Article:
It would have been more accurate to restate that paragraph thus: “Sports massage works with all of the body’s tissues, from superficial to deep, often via neurophysiological mechanisms. Functional changes in the recruitment of muscular, vascular, and other systems may accompany reduced pain and improved performance. The nature and timing of sports massage sessions may vary considerably depending on the athlete’s training/competition schedule, and a good sports massage therapist will be prepared to educate the athlete accordingly.”
If you take the time to read the article, hopefully for the laugh factor, then scroll down to Mr Erickson’s comment and read a more realistic, (albeit less humorous) explanation of sports massage. If you are an athlete, or have any muscle related pains, you will be glad you educated yourself about sports massage so that you can find a sports massage therapists like Jason Erickson, not like Vaska, to save you from painful, potentially damaging, sports massage!
And how do you find a knowledgeable, science-based massage therapist like Jason Erickson, versus a novice with a poor understanding of human anatomy, massage therapy and the nervous system like Vaska?
First off, when you call a massage therapist to book an appointment, ask him or her questions about training, their experience with athletes and how they view pain in massage. If the massage therapist tells you something like, “no pain no gain,” hang up the phone (after saying goodbye politely) and call another massage therapist!
If the massage therapist tells you that he or she will work to help relax your nervous system while they work and aim to reduce your pain, not increase it, then you have a good chance of receiving an excellent sports massage!
Readers, what is your experience with sports massage?
Jason Erickson, NCTMB, CPT, CES, BBA, BA, AA
More About Jason Erickson
… from his company website, Keep in Touch Massage Eagan, MN
Jason Erickson, NCTMB, CPT, CES, BBA, BA, AA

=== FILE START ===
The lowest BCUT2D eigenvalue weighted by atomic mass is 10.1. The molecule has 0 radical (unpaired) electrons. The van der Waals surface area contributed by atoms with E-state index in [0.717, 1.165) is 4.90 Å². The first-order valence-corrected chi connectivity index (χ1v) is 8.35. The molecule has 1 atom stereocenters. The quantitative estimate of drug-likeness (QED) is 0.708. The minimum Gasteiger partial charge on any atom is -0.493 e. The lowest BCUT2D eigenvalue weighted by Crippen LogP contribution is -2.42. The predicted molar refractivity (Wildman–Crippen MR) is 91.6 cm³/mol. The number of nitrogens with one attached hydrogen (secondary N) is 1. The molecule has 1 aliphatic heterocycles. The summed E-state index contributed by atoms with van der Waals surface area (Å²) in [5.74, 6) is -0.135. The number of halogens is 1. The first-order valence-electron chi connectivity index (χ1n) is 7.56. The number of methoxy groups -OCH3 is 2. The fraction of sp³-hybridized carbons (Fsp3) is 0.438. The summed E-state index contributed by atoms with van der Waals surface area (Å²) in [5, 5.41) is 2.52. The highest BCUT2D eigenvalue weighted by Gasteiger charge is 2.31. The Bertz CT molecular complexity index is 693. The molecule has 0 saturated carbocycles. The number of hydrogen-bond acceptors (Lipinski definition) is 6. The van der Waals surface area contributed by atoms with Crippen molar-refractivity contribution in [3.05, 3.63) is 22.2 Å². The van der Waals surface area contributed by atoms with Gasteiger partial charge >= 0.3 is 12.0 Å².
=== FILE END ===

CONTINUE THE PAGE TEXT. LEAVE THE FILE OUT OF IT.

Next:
Originally from Rochester, Jason studied Pre-Law, Marketing and Economics for his undergraduate degrees by day while practicing martial arts and vocal performance by night. He pursued a corporate career until he discovered the benefits of therapeutic massage and corrective exercise while rehabilitating from some injuries. Inspired, Jason became a certified personal trainer (CPT), then entered massage school and graduated Magna Cum Laude from Northwestern Health Sciences University.
Jason loves continuing education and may be found teaching classes when he isn’t attending one! He holds National Certification in Therapeutic Massage and Bodywork (NCTMB), certification in Bodywork for the Childbearing Years® (pregnancy massage), Myofascial/Fascial Release, American Council on Exercise Personal Training (ACE-CPT), and is a certified Corrective Exercise Specialist (CES) with the National Academy of Sports Medicine (NASM). He has also studied orthopedic massage, sports massage, positional release technique, dermoneuromodulation, structural integration, assessment and treatment of headaches and neck problems, foot/ankle/knee injuries, massage for cancer patients, etcetera. Jason is also an advanced practitioner of Active Isolated Stretching, a powerful method of increasing pain-free range-of-motion, strength, balance, and neuromuscular integration and function.
• Massage Myths That Need to Be Trashed by Nick Ng.
• Toxins, Schmoxins by Paul Ingraham